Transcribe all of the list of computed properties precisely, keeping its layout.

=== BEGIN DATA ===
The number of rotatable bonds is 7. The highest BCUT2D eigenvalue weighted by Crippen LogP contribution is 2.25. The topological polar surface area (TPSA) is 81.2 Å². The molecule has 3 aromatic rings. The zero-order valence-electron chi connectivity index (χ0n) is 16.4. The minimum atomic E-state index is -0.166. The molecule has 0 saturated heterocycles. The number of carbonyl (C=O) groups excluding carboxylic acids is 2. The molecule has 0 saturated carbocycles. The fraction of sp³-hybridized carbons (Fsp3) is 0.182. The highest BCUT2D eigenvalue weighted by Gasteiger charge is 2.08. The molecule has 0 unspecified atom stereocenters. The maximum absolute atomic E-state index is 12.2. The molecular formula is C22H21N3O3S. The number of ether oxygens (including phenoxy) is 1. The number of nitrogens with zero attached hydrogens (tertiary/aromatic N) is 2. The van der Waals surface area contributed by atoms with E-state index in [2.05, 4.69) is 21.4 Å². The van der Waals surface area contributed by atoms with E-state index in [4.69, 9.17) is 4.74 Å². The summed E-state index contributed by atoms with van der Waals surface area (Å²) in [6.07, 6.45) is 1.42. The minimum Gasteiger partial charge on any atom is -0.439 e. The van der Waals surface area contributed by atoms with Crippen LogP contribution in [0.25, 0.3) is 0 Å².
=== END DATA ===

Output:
The number of rotatable bonds is 7. The highest BCUT2D eigenvalue weighted by Crippen LogP contribution is 2.25. The topological polar surface area (TPSA) is 81.2 Å². The molecule has 3 aromatic rings. The zero-order valence-electron chi connectivity index (χ0n) is 16.4. The minimum atomic E-state index is -0.166. The molecule has 0 saturated heterocycles. The number of carbonyl (C=O) groups excluding carboxylic acids is 2. The molecule has 0 saturated carbocycles. The fraction of sp³-hybridized carbons (Fsp3) is 0.182. The highest BCUT2D eigenvalue weighted by Gasteiger charge is 2.08. The molecule has 0 unspecified atom stereocenters. The maximum absolute atomic E-state index is 12.2. The molecular formula is C22H21N3O3S. The number of ether oxygens (including phenoxy) is 1. The number of nitrogens with zero attached hydrogens (tertiary/aromatic N) is 2. The van der Waals surface area contributed by atoms with E-state index in [2.05, 4.69) is 21.4 Å². The van der Waals surface area contributed by atoms with E-state index in [4.69, 9.17) is 4.74 Å². The summed E-state index contributed by atoms with van der Waals surface area (Å²) in [6.07, 6.45) is 1.42. The minimum Gasteiger partial charge on any atom is -0.439 e. The van der Waals surface area contributed by atoms with Crippen LogP contribution in [0.25, 0.3) is 0 Å².